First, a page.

What do strong mentors teach students that they can’t learn in the classroom?
Mentors can often provide the real-world experience about what it means to be an entrepreneur that transforms a theoretical concept to something that is relatable and digestible for the students. Some of the most impactful lessons apprentices have learned have been as a result of hearing their personal stories from their mentors, visiting their companies or having a small dinner in a mentor’s home. Combining the mentor experience with what they learn in the classroom has been a powerful combo.
Mentorship is important in all types of careers. Why is it particularly valuable for aspiring entrepreneurs?
There is no roadmap for entrepreneurship. Some of our apprentices want to start businesses, and they will create things that don’t exist today. And with that comes a lot of unknowns, so they seek out guidance from those who have gone before them as they’re launching and growing their ventures. We also have a lot of students who embody the entrepreneurial mindset who will choose to work for someone else – a large company, organization or a startup. Mentorship is critical for them as they create their place in those environments, maintain their entrepreneurial spirit and make big life transitions.
How do good mentors prepare students to successfully handle the “big breaks” that mark productive entrepreneurial careers?
A big part of taking advantage of “big breaks” is having the confidence, courage and the ability to act when you see opportunities. It’s common for apprentices early in the program to have reservations about reaching out to mentors to ask for help. But as they do this 20, 30 or 40 times throughout the year, we’ve seen them gain momentum, and their confidence skyrockets.
What makes someone a good mentor?
This is a great question. Our mentors are typically people who’ve experienced the roller coaster ride of entrepreneurship, have a very strong give-back mentality and have an intrinsic desire to apply the lessons they’ve learned for someone else’s benefit. Some of our mentors have had decades of experience and some have only a few years, but all have valuable insights that they want to share.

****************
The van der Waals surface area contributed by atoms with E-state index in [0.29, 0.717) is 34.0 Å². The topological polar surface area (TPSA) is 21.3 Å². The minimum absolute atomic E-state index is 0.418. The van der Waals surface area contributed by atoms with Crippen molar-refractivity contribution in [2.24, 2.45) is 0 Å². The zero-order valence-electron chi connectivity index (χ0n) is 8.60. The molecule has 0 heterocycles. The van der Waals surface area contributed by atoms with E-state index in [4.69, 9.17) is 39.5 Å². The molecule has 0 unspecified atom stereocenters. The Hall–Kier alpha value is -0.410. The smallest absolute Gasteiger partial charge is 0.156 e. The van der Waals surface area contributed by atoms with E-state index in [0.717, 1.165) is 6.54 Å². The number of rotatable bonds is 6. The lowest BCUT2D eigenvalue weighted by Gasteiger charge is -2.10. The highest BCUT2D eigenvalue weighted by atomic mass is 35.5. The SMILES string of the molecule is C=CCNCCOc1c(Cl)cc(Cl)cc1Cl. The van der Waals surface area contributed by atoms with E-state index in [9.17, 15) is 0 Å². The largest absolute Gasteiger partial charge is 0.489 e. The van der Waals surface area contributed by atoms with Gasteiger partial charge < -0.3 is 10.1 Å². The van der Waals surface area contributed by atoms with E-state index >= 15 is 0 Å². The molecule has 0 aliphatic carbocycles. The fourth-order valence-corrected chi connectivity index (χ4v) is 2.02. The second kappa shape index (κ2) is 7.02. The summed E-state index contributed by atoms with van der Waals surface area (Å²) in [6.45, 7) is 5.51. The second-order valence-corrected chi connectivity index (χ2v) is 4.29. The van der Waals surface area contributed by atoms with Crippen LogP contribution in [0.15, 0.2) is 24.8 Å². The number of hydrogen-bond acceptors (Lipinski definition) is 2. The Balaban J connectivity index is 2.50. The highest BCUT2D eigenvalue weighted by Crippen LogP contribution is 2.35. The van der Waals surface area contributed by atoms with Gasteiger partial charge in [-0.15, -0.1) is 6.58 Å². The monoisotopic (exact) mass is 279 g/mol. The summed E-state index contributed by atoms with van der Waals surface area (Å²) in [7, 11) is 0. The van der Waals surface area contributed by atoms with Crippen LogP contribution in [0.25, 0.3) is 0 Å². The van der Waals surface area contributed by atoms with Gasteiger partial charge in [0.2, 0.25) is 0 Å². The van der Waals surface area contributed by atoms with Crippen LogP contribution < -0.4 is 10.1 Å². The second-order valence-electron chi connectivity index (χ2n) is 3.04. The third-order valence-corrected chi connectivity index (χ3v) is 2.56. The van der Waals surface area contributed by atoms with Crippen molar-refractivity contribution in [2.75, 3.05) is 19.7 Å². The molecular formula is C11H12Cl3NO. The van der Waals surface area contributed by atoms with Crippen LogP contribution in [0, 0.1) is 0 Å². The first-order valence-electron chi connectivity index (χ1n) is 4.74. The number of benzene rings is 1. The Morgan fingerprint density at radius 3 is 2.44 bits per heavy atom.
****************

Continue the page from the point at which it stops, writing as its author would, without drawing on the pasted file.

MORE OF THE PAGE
What can students bring to a mentor relationship that makes it more valuable?
We’ve discovered that one of the barriers to mentor relationships is the assumed power dynamic or the discomfort in “asking for favors” from people who are more experienced. Students constantly underestimate what they bring to the table that could be of great benefit to a mentor. They have a younger generational lens that they look through, whole communities that they’re a part of that a mentor doesn’t have access to, and energy and enthusiasm for specific topics. The perceived power dynamic begins to balance out once the student realizes they have a lot to offer in the relationship. And there is nothing a mentor craves more than an eager student. They get energized as they begin to see the impact they have on them.
What makes the Adams Apprenticeship a unique mentorship opportunity – what will students find here that they can’t elsewhere?
One of the biggest differentiators of the Adams Apprenticeship is that we’re entirely focused on developing the individual, not building a venture. What students learn during their time as apprentices will serve them throughout their careers, through many ventures and throughout their lives. And our mentors are incredible. They not only make an impact by sharing their own experiences, but they provide access to their own networks and open a ton of doors for the apprentices. Some of our students’ big breaks have come directly from the actions of their Adams mentor.